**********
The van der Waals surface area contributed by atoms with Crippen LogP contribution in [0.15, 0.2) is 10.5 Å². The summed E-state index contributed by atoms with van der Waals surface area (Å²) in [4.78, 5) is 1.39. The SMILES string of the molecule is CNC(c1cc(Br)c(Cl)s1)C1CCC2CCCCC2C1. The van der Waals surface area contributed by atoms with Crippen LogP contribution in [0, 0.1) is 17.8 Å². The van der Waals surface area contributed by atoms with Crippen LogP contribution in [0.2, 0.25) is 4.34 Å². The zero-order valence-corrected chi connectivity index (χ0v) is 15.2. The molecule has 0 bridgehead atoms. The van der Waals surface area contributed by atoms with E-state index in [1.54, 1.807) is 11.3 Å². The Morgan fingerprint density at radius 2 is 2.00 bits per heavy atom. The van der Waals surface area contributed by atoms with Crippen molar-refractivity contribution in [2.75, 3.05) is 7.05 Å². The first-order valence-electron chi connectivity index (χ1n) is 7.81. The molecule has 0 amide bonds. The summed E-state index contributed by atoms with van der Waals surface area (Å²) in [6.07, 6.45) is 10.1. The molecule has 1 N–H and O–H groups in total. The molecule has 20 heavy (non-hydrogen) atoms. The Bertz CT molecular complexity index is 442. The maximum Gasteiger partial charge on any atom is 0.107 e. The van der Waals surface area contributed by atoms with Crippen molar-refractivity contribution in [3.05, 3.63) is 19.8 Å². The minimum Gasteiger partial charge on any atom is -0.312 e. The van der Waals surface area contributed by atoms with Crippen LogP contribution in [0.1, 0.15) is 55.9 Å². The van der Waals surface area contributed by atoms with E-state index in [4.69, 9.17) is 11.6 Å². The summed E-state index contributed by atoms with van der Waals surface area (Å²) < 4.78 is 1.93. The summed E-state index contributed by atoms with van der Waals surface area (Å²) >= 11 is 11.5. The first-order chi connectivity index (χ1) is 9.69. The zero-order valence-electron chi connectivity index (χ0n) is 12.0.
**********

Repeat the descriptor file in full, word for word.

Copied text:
The van der Waals surface area contributed by atoms with Crippen LogP contribution in [0.15, 0.2) is 10.5 Å². The summed E-state index contributed by atoms with van der Waals surface area (Å²) in [4.78, 5) is 1.39. The SMILES string of the molecule is CNC(c1cc(Br)c(Cl)s1)C1CCC2CCCCC2C1. The van der Waals surface area contributed by atoms with Crippen LogP contribution in [0, 0.1) is 17.8 Å². The van der Waals surface area contributed by atoms with Crippen LogP contribution in [0.2, 0.25) is 4.34 Å². The zero-order valence-corrected chi connectivity index (χ0v) is 15.2. The molecule has 0 bridgehead atoms. The van der Waals surface area contributed by atoms with E-state index in [1.54, 1.807) is 11.3 Å². The Morgan fingerprint density at radius 2 is 2.00 bits per heavy atom. The van der Waals surface area contributed by atoms with Crippen molar-refractivity contribution in [2.75, 3.05) is 7.05 Å². The first-order valence-electron chi connectivity index (χ1n) is 7.81. The molecule has 0 amide bonds. The summed E-state index contributed by atoms with van der Waals surface area (Å²) in [6.07, 6.45) is 10.1. The molecule has 1 N–H and O–H groups in total. The molecule has 20 heavy (non-hydrogen) atoms. The Bertz CT molecular complexity index is 442. The maximum Gasteiger partial charge on any atom is 0.107 e. The van der Waals surface area contributed by atoms with Crippen molar-refractivity contribution in [3.05, 3.63) is 19.8 Å². The minimum Gasteiger partial charge on any atom is -0.312 e. The van der Waals surface area contributed by atoms with Crippen LogP contribution in [0.1, 0.15) is 55.9 Å². The van der Waals surface area contributed by atoms with E-state index in [4.69, 9.17) is 11.6 Å². The summed E-state index contributed by atoms with van der Waals surface area (Å²) < 4.78 is 1.93. The summed E-state index contributed by atoms with van der Waals surface area (Å²) >= 11 is 11.5. The first-order chi connectivity index (χ1) is 9.69. The zero-order valence-electron chi connectivity index (χ0n) is 12.0.